Russia has been experiencing the revival of its traditional imperial character for a few years now. After some forced land incorporation from Ukraine, Russian leaders view Belarus as a potential, quite easy, acquisition. The task won`t pose any problems because Belarusian society is completely indifferent about the possible change of their status. They already speak Russian in everyday life, watch Russian TV and generally support Russia. There won`t be a war like with Ukraine.
MINSK, Belarus – The leader of Belarus on Friday accused some politicians in Russia of floating the prospect of incorporating his nation, and vowed that he wouldn't let it happen.
Belarusian President Alexander Lukashenko also criticized the Kremlin's plan to raise crude oil prices for Belarus, describing it as part of efforts to persuade his country to join Russia.
"I understand what all those hints mean: You get the oil but you break up your country and join Russia," he said at a news conference.
Russian President Vladimir Putin and Lukashenko engaged in televised bickering during a meeting of a Moscow-dominated economic alliance earlier this month, with the Belarusian leader assailing Moscow for its intention to charge higher prices for energy supplies to Belarus.
Putin countered that Belarus would still get the energy resources at much cheaper prices than others, and noted that a deeper integration is needed to level the prices between the two countries.
Lukashenko on Friday cited Russian ultranationalist lawmaker Vladimir Zhirinovsky as one of those who have suggested that Belarus should be incorporated into Russia.
"It will never happen," the Belarusian president said. "Sovereignty is a sacred thing for us."
Lukashenko has ruled the nation of 10 million with an iron hand for nearly a quarter century, cracking down on dissent and the media. He has relied on Russia's loans and cheap energy to keep Belarus' Soviet-style economy afloat.
Despite the close political, economic and military ties between the two ex-Soviet neighbors, Lukashenko has bristled at what he described as Moscow's attempts to subdue his nation.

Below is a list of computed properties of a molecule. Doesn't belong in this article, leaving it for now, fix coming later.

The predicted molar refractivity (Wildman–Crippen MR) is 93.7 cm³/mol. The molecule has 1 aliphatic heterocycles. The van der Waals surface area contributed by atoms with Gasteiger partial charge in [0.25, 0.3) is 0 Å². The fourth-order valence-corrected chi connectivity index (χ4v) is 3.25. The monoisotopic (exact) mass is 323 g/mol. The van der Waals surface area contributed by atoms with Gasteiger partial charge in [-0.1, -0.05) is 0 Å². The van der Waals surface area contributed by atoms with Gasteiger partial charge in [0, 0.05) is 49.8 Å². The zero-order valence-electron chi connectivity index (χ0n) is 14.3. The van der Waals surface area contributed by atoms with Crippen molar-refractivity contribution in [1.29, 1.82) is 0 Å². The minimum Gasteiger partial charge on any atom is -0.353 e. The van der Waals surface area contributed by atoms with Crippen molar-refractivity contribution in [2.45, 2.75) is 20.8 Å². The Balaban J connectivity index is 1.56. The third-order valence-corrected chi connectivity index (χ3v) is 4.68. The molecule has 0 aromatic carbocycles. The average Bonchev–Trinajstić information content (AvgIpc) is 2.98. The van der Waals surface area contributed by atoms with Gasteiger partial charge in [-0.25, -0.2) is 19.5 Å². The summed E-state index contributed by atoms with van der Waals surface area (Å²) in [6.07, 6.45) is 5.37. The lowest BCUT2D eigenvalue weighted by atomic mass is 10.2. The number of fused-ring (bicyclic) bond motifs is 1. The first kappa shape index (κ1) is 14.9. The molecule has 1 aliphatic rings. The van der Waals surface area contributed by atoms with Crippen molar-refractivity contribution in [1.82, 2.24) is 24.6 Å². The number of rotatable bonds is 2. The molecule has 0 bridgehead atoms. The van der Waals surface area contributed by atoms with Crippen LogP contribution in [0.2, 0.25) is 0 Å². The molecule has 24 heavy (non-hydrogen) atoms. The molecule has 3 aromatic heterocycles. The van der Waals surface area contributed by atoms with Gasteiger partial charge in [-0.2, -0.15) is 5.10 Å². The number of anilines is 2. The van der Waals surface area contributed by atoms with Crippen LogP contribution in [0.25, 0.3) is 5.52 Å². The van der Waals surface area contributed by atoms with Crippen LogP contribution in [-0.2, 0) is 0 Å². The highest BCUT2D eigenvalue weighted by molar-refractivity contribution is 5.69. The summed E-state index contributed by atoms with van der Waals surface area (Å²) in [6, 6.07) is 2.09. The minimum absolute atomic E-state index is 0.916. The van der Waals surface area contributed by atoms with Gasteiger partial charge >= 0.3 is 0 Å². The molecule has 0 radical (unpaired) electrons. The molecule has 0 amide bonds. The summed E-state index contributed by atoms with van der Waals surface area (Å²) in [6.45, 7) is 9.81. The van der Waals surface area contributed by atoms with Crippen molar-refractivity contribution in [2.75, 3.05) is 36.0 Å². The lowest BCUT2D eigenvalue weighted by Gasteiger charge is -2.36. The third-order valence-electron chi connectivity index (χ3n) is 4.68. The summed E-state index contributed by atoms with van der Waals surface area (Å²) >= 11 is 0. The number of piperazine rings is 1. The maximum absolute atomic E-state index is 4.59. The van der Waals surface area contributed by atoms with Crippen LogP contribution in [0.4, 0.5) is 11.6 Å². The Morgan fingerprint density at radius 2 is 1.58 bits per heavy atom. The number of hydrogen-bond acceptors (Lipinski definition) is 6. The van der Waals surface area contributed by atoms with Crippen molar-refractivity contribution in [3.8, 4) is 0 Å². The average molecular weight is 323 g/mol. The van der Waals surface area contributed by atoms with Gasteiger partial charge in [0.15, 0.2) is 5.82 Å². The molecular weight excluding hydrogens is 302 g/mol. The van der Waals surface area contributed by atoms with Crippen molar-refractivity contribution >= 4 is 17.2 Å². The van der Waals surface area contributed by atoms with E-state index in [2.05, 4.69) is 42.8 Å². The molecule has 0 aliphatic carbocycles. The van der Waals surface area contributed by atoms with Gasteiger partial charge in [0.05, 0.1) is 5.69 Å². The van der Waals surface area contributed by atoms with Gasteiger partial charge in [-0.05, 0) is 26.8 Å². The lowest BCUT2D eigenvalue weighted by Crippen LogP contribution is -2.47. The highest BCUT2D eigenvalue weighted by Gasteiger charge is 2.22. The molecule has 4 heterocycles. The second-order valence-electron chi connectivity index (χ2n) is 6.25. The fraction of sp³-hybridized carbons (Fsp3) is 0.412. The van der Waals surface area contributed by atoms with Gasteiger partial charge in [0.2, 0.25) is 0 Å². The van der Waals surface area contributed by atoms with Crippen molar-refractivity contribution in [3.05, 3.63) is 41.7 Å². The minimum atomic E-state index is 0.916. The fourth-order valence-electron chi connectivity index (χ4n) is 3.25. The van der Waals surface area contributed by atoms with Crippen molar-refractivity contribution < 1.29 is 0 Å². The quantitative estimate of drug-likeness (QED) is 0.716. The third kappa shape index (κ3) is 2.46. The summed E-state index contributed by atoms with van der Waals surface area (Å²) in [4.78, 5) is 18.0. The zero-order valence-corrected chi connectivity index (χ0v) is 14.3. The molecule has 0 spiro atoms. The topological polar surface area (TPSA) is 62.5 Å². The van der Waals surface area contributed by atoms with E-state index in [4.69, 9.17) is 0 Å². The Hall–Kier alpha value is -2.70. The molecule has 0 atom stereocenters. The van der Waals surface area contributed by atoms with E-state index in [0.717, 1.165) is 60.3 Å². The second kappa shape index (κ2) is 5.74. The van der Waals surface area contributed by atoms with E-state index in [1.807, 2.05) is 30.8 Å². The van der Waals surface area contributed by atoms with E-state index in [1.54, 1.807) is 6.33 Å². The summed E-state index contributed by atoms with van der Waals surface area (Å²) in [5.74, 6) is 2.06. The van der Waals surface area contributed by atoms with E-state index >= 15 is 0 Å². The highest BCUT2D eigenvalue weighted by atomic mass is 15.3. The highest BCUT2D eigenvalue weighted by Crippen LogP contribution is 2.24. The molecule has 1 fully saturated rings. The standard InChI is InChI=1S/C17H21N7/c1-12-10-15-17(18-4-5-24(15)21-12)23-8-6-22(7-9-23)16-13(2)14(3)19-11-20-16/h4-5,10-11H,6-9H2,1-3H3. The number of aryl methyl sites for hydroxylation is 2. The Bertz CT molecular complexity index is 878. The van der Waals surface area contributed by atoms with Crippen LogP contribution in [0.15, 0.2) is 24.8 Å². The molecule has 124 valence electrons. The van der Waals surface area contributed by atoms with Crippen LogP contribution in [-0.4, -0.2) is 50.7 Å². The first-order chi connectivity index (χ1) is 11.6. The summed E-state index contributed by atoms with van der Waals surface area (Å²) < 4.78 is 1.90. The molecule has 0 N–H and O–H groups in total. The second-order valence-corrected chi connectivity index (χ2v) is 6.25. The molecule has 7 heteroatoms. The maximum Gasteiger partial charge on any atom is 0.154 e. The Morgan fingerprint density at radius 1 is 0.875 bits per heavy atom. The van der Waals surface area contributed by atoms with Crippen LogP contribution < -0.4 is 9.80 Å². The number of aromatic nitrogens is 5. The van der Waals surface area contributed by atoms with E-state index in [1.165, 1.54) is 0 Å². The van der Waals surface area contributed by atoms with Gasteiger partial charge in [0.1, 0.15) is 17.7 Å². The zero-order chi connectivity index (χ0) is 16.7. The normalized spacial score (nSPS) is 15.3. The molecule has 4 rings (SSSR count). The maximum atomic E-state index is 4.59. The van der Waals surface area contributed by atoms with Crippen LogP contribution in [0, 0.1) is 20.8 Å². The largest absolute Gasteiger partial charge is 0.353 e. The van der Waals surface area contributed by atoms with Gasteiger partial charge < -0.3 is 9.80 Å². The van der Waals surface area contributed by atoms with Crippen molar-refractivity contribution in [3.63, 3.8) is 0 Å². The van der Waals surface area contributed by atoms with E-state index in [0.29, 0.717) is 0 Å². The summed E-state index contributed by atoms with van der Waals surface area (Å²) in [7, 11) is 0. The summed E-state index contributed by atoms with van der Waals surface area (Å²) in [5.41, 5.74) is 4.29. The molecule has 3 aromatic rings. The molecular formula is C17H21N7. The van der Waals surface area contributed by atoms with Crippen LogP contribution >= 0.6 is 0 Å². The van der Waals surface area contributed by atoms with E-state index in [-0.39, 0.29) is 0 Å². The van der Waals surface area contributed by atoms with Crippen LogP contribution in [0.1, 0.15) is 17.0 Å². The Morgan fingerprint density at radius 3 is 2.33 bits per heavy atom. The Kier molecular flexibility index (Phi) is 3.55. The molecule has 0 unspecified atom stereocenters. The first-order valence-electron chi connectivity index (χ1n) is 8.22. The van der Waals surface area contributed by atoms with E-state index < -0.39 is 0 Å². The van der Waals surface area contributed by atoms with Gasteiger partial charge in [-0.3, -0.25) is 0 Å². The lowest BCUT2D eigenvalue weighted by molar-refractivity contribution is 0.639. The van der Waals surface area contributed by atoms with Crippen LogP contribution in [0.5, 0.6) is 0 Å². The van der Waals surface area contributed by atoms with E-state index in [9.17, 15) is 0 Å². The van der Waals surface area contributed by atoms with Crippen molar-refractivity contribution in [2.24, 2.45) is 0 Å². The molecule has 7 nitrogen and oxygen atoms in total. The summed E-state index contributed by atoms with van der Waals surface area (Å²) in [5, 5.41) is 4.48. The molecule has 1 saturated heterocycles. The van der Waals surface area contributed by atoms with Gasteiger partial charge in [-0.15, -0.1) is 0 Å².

"Is Russia ready today to incorporate separate Belarusian regions or the country as a whole?" he asked rhetorically, warning Moscow to think of the consequences of such move. "How will people in our country and your country will look at it, what will be the reaction of the international community to that kind of stealthy incorporation of one country into another?"
Lukashenko also noted that he rejected Russia's push to set up an air force base in Belarus, arguing that the close military ties between the two countries made it unnecessary.
Russia's desire to open the base has unnerved many in Belarus, raising fears that Moscow could use the facility to take over the country like it did in Crimea, where it used its naval base there to annex Ukraine's Black Sea peninsula in 2014.
But even as he issued rebukes and warnings to the Kremlin, the Belarusian leader pledged to maintain a close alliance with Moscow.
Lukashenko noted that he has no intentions of charging Russia for using the two military facilities it has in Belarus — an early warning radar and a naval communications center.
"I'm not even raising the issue of payment," he said. "It would be improper to ask Russia to pay for them."